How to live longer: The activity to do alongside exercise – shown to boost heart health

This Morning: Rochelle Humes reveals awkward exercise blunder

We use your sign-up to provide content in ways you’ve consented to and to improve our understanding of you. This may include adverts from us and 3rd parties based on our understanding. You can unsubscribe at any time. More info

Step into a posh gym or head into some Nordic countries and one may come across a sauna. Traditionally hot rooms with wooden benches, these sauna bathing rooms are known to have a range of health benefits.

One of those benefits, according to some studies, is cardiovascular health.

According to a study from 2015, frequent use of a sauna was associated with a reduced risk of a fatal heart attack. Furthermore, a subsequent 2018 study also found sauna bathing three to seven times a week could reduce the likelihood of fatal cardiovascular events.

Fast forward to 2022 and a new study, this time published in the American Journal of Physiology by the University of Jyvaskyla in Finland, has compared the impact of sauna bathing with exercise and exercise on its own.

For the purposes of the research, the study recruited 48 men and women between the ages of 30 and 64 each with at least one cardiovascular risk factor such as obesity, smoking, or a related cardiovascular condition such as high cholesterol and high blood pressure.

These 48 participants were then split into three groups: one control; one which exercised; and another that exercised and then entered a sauna for 15 minutes.

After the study was completed it was found that the group which had combined exercise and sauna bathing had higher a cardiorespiratory fitness (CRF) score, one measured by the maximum oxygen uptake.

Furthermore, this group also experienced drops in blood pressure and lower cholesterol levels than the other two groups.

Lead author of the study, Earric Lee said: “What we know from the literature is that the post-exercise period is what is known as a ‘window of opportunity,’ where there is enhanced insulin sensitivity and blunted blood lipid levels (for no longer than 60–90 minutes).

“This presents itself as an ideal opportunity for conjunctive interventions such as heat therapy, and in this case, sauna bathing. In addition, during the post-exercise period, angiogenic factors are elevated and thus altering blood flow or oxygen delivery post-exercise can have an additive or synergistic effect on angiogenic signalling induced by exercise alone, although this has yet to be experimentally established in humans.”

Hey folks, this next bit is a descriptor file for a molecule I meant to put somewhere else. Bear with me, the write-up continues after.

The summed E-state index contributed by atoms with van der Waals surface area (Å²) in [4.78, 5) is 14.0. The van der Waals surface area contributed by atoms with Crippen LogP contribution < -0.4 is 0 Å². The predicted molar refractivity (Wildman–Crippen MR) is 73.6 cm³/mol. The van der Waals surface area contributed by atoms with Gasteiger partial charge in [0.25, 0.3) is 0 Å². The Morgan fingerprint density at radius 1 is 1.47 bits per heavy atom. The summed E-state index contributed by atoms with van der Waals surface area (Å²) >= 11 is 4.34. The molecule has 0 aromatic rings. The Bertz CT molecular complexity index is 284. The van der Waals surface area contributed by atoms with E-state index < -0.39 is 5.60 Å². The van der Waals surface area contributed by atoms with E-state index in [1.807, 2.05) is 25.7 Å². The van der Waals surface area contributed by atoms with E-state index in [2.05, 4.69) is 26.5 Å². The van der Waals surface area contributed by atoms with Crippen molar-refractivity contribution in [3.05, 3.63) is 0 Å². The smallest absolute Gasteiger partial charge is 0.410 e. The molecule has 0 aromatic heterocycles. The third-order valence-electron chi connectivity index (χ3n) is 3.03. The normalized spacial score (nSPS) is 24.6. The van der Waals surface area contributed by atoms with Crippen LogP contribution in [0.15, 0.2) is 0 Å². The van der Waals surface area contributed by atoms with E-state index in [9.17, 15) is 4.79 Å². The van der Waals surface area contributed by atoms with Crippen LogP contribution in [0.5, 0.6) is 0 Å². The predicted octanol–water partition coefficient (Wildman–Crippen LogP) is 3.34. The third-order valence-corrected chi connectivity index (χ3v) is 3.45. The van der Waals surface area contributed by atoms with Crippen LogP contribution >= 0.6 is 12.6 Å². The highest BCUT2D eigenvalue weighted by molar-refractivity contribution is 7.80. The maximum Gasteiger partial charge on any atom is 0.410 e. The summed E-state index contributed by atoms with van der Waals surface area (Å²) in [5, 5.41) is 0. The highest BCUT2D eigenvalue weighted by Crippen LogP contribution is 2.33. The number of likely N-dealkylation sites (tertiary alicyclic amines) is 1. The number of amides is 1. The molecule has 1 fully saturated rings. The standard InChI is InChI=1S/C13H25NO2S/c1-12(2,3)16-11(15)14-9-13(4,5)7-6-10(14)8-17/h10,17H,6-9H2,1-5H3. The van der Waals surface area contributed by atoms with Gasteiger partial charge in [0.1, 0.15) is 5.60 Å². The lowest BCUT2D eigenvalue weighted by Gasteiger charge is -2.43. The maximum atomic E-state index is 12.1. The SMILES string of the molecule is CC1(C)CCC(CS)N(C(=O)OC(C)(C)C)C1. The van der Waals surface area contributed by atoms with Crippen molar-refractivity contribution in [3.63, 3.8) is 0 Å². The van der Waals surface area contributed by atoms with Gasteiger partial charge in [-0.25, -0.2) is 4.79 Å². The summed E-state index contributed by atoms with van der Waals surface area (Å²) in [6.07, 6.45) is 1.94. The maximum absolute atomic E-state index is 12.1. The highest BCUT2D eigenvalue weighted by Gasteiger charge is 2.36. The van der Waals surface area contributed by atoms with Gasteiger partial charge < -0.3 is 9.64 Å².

What this means is that the sauna bathing took advantage of the period after exercise to act as therapy on the heart.

Meanwhile, Professor Christopher Minson of the University of Oregon added: “Some of these changes were likely manifested through a greater heat shock protein (HSP) response in the [exercise and sauna group] versus the exercise-alone group. HSPs are known to have many beneficial effects on blood vessel health, endothelial function, and heart function when up-regulated.”

As a result of the study, the researchers are now calling for more research to be done into the impact of sauna bathing on cardiovascular health and that these studies should seek to understand the optimal exposure time, frequency, and temperatures for saunas to be most effective.

However, while this study may have shown the benefits of the sauna, there was one caveat highlighted by Professor Matthew Ganio: “It would have been nice to see the independent effect of sauna use alone.”

Professor Ganio added: “It is curious to note that exercise alone did not lead to improvements in resting blood pressure or cholesterol compared to non-exercise, non-sauna use controls.

“It was only when comparing exercise to exercise plus sauna use that we see improvements in those cardiovascular risk factors. This infers there is something unique about the sauna use alone that is driving changes in blood pressure and cholesterol.”

What are the main treatments for lowering blood pressure and cholesterol?

While saunas may play a role in treating high cholesterol and high blood pressure, they are currently not a common sight in the UK.

Traditional methods of treating cardiovascular conditions include lifestyle changes such as regular exercise and eating a balanced diet alongside quitting smoking and reducing alcohol consumption.

In some cases, medications may be used as in the case of high cholesterol where statins are prescribed. Statins work by reducing the amount of cholesterol produced in the liver.

However, each treatment plan will depend on the nature of the patient and there is no one size fits all approach in treatment or in the duration of that treatment.

Source: Read Full Article